Wordless Wednesday 18/72 Thar she blows!

Copyright ©2017 Deborah M. Zajac. ALL RIGHTS RESERVED

Hump Back Fluke and Spout Blow out_DMZ7965

Humpback Fluke

Moss Landing from the Legacy

Nikon D700| Nikkor 80-200mm + Tamron 1.4TC| Hoodman STEEL Digital Film| PS CC 2017

More to come…

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Monochrome Madness 2 24/52 Low Tide in Moss Landing

Copyright ©2015 Deborah M. Zajac. ALL RIGHTS RESERVED

MM2 24 of 52 Moss Landing Low Tide

My contribution to Leanne Cole’s Monochrome Madness 2 this week is an image I made a month ago or so.  There wasn’t much happening bird wise so, I switched lenses, and my mind-set to Landscape imaging.  I always carry a wide angle lens for this reason. I was packing light this week and carried my 24mm f/2.8 af-d Nikkor lens which fits in the palm of my hand. I love how small and light-weight it is, it’s just not as sharp in the corners as I wish it to be. The new lens that replaces this lens is bigger, and heavier so, I’ve not jumped on it. I just don’t want to carry the weight.

I am thinking about the new 20mm f/1.8 lens though! I may splurge on it. Time will tell. 🙂 Do any of you have this lens yet? What do you think?

There are some really talented photographer’s contributing to Leanne’s Monochrome Madness 2 each week. You can check it out here!

Nikon Df| AF-D Nikkor 24mm f/2.8 lens| Tripod| Hoodman STEEL Ultra High Speed Digital Film| Developed in Photoshop CS6 & Nik Silver Efex Pro

Crab Fest!

Copyright © 2015 Deborah M. Zajac  ALL RIGHTS RESERVED

I picked up a new Point & Shoot camera to take Kayaking since I’m too chicken to take my DSLR with me. I meant to go Kayaking yesterday, but it was windy there, and the water was a bit choppy, so I bailed. Instead I wandered around the slough using the camera getting used to it. I bought the Panasonic Lumix DMC FZ200 for it’s 25mm-600mm zoom  (35 mm equivalent),  its Fixed f/2.8 Leica lens, it shoots in RAW, and has  Manual controls.  Here are some of the first images I made with the camera. (Click on the image to see it larger)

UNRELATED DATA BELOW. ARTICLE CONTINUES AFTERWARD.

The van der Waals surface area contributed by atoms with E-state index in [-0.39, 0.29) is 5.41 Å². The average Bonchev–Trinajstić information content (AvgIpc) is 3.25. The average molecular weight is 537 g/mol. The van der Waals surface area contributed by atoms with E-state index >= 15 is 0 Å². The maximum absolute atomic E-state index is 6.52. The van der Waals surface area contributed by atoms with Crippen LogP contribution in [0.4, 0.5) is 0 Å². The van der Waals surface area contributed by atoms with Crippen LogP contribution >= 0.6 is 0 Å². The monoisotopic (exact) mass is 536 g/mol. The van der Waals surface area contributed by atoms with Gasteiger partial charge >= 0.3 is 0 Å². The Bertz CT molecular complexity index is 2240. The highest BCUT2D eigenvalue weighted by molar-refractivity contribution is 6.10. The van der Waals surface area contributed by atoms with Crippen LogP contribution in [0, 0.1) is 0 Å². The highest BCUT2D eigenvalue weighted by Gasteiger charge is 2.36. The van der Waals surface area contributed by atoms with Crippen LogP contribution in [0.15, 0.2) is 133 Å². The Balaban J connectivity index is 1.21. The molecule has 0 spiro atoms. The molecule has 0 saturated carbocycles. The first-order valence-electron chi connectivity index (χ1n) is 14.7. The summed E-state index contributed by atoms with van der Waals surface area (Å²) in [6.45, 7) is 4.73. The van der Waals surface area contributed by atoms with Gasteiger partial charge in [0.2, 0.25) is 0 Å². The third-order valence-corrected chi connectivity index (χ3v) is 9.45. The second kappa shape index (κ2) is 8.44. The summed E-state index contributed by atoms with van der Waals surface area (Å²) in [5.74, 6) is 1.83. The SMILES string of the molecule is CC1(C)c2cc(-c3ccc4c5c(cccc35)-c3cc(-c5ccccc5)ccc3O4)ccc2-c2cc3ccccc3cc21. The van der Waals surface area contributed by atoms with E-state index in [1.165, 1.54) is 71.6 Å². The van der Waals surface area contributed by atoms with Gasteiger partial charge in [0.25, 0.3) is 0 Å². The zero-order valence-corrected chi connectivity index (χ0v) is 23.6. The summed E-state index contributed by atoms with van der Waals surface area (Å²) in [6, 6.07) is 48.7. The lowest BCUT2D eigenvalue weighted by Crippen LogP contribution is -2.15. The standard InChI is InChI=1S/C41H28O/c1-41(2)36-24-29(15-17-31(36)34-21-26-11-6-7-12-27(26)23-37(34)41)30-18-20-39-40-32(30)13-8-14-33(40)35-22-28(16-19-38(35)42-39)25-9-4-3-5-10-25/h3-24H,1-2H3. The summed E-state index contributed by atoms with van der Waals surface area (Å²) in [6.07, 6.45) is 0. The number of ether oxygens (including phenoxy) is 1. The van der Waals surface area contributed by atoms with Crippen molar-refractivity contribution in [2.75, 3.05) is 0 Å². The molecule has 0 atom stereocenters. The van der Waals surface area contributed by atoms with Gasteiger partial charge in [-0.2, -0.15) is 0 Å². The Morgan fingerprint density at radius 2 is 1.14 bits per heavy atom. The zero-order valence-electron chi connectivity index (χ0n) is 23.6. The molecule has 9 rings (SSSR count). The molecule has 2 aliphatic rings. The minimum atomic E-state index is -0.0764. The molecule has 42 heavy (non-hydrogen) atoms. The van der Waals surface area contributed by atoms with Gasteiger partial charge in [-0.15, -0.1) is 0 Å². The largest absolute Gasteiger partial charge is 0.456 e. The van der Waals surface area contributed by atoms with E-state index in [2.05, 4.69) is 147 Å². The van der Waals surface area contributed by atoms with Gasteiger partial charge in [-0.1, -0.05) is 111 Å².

Willet Adult: Winter

Willet with Crab -Winter

The Empty Slip

Moss Landing Marina

The Outpost

The Out Post

Clark’s Grebe

Clark's Grebe

The Lookout

The Lookout

It’s different, but with a little more time I’ll get the hang of it.

Panasonic Lumix DMC FZ200| Lexar Professional 600x Speed Digital Film| Hand-held

More to come…

P52 33/52 A new day, a new beginning…

Copyright © 2014 Deborah M. Zajac. ALL RIGHTS RESERVED.

P52 33 of 52 A new day, a new beginning...Nikon D700| AF-S Nikkor 17-35mm| Hand-held

An Otterly great morning on the Slough

Copyright © 2012 Deborah M. Zajac. All Rights Reserved.

I went kayaking for the first time Sunday morning in Elkhorn Slough which is in the Monterey Peninsula in a sleepy little coastal hamlet called Moss Landing here in California.
This is something I’ve wanted to do since I was out here on a Pontoon boat with a Photography group last year.  My friend Dali and I both signed up for the Basics Course at Kayak Connection which is located right on the Slough .The red kayak behind the blue  one was mine for morning. She’s sleek, quick, and her number is KC58. I had the good fortune of having a great instructor who got me through the basics in just 3 hours.

While we were practicing how to go straight, and proper paddle position  I got close to Dali  so I stopped , and thought to pull out my camera for a quick photo of him gliding through the water in his yellow kayak.

After learning how to paddle straight, turn, stop, and go backwards, and learning to quickly steer clear of obstacles with a maneuver called the “J move” it was time to venture further into the slough.  We rowed out toward the mouth of the harbor when two male otters came to play. They were so close to me. One swam under my kayak and started knocking his clam on the underside of my kayak to crack it open. It was so exciting! Just look how close this one was to me.


Our guide Courtland  told us this Otter’s red tail tag meant he’d been released from the Monterey Bay Aquarium for being too familiar with humans. Evidently he’s still quite fond of humans. He showed no fear of us at all. He was swimming right up to our kayaks and looking in, and all around them for food I think. This is what I wanted to experience while kayaking.